Long overlooked because of her gender and her thematic focus on films for younger audiences, Xhanfize Keko was Communist Albania’s only female director and premier creator of children’s films. Through recent reevaluations, however, her work is praised for possessing a sensitive approach to her material, a technical facility outstripping her contemporaries and a highly original voice. After studying documentary techniques in Moscow, Keko co-founded the New Albania Film Studio in 1952. She spent the next two decades editing and filming a variety of documentaries until she made her first truly personal film, the documentary short A, B, C…Zh (1971), which follows students through their first day of school.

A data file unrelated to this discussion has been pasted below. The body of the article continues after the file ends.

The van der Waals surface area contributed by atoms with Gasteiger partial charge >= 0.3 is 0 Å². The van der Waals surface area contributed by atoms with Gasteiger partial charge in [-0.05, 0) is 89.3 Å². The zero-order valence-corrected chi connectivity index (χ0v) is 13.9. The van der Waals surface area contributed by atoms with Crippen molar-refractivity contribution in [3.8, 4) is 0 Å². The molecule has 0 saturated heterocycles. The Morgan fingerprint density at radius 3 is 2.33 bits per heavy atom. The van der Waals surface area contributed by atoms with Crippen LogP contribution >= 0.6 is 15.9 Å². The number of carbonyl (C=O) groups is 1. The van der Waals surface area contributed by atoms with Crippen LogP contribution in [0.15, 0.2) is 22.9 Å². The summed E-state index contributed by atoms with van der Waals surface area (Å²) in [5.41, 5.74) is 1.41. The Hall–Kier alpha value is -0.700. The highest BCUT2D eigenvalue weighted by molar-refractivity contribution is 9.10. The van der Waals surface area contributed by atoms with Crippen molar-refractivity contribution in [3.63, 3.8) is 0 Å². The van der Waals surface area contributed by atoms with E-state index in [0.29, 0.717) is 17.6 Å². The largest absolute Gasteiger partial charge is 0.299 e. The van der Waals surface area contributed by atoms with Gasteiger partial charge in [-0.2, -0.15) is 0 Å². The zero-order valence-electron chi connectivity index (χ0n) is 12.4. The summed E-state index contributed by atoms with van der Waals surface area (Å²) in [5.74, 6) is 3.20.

Keko developed a stable of non-professional children she closely studied in order to incorporate their behavior into films like Beni Walks on His Own (1975), about an overly protected child who learns self-reliance and maturity, and Tomka and His Friends (1977), in which a group of children sabotage Nazi invaders during World War II. When the Albanian government stopped funding film production in the 1980s, Keko stopped making films. She passed away in 2007. Only recently, Western scholars have begun studying her work, which is featured in Mark Cousins’ documentary Story of Children and Film (2015).